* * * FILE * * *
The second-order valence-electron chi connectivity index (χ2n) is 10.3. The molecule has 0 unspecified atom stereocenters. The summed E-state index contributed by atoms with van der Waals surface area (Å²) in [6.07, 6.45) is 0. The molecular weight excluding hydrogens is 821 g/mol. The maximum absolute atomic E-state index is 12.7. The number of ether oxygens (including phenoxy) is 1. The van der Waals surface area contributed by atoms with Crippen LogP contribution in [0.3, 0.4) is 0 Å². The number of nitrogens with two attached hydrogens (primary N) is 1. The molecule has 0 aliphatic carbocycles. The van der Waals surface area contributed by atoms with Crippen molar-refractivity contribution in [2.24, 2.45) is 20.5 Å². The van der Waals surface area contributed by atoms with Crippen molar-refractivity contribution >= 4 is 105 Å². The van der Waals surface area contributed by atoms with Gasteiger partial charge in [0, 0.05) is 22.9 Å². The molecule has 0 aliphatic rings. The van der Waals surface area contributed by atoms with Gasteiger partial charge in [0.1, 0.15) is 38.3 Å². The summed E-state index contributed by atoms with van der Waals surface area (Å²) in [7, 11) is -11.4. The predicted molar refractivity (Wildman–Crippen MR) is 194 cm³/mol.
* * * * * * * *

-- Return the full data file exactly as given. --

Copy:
The second-order valence-electron chi connectivity index (χ2n) is 10.3. The molecule has 0 unspecified atom stereocenters. The summed E-state index contributed by atoms with van der Waals surface area (Å²) in [6.07, 6.45) is 0. The molecular weight excluding hydrogens is 821 g/mol. The maximum absolute atomic E-state index is 12.7. The number of ether oxygens (including phenoxy) is 1. The van der Waals surface area contributed by atoms with Crippen LogP contribution in [0.3, 0.4) is 0 Å². The number of nitrogens with two attached hydrogens (primary N) is 1. The molecule has 0 aliphatic carbocycles. The van der Waals surface area contributed by atoms with Crippen molar-refractivity contribution in [2.24, 2.45) is 20.5 Å². The van der Waals surface area contributed by atoms with Crippen molar-refractivity contribution >= 4 is 105 Å². The van der Waals surface area contributed by atoms with Gasteiger partial charge in [0, 0.05) is 22.9 Å². The molecule has 0 aliphatic rings. The van der Waals surface area contributed by atoms with Gasteiger partial charge in [0.1, 0.15) is 38.3 Å². The summed E-state index contributed by atoms with van der Waals surface area (Å²) in [7, 11) is -11.4. The predicted molar refractivity (Wildman–Crippen MR) is 194 cm³/mol.